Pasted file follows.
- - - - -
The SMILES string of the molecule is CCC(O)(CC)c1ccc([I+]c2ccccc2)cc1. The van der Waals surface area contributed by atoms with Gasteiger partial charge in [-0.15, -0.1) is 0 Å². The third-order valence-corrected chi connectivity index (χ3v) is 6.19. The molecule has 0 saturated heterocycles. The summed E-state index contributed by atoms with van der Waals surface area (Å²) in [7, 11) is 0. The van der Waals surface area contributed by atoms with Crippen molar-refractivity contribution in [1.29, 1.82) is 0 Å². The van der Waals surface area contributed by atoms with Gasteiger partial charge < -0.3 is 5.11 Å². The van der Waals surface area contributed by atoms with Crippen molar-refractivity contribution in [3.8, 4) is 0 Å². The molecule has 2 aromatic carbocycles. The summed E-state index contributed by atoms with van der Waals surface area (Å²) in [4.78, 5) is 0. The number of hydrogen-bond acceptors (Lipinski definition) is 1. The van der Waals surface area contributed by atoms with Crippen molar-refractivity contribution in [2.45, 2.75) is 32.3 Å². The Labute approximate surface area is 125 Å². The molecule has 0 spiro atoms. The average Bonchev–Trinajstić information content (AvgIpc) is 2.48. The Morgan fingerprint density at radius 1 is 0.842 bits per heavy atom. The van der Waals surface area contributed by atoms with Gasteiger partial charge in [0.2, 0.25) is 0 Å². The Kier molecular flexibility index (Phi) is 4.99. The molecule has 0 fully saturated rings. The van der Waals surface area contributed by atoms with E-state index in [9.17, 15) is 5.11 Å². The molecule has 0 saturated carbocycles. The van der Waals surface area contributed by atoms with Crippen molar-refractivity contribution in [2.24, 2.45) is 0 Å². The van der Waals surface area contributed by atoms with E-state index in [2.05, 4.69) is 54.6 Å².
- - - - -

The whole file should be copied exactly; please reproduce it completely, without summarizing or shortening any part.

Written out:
The SMILES string of the molecule is CCC(O)(CC)c1ccc([I+]c2ccccc2)cc1. The van der Waals surface area contributed by atoms with Gasteiger partial charge in [-0.15, -0.1) is 0 Å². The third-order valence-corrected chi connectivity index (χ3v) is 6.19. The molecule has 0 saturated heterocycles. The summed E-state index contributed by atoms with van der Waals surface area (Å²) in [7, 11) is 0. The van der Waals surface area contributed by atoms with Crippen molar-refractivity contribution in [1.29, 1.82) is 0 Å². The van der Waals surface area contributed by atoms with Gasteiger partial charge < -0.3 is 5.11 Å². The van der Waals surface area contributed by atoms with Crippen molar-refractivity contribution in [3.8, 4) is 0 Å². The molecule has 2 aromatic carbocycles. The summed E-state index contributed by atoms with van der Waals surface area (Å²) in [4.78, 5) is 0. The number of hydrogen-bond acceptors (Lipinski definition) is 1. The van der Waals surface area contributed by atoms with Crippen molar-refractivity contribution in [2.45, 2.75) is 32.3 Å². The Labute approximate surface area is 125 Å². The molecule has 0 spiro atoms. The average Bonchev–Trinajstić information content (AvgIpc) is 2.48. The Morgan fingerprint density at radius 1 is 0.842 bits per heavy atom. The van der Waals surface area contributed by atoms with Gasteiger partial charge in [0.2, 0.25) is 0 Å². The Kier molecular flexibility index (Phi) is 4.99. The molecule has 0 fully saturated rings. The van der Waals surface area contributed by atoms with E-state index in [9.17, 15) is 5.11 Å². The molecule has 0 saturated carbocycles. The van der Waals surface area contributed by atoms with Crippen molar-refractivity contribution in [2.24, 2.45) is 0 Å². The van der Waals surface area contributed by atoms with E-state index in [2.05, 4.69) is 54.6 Å².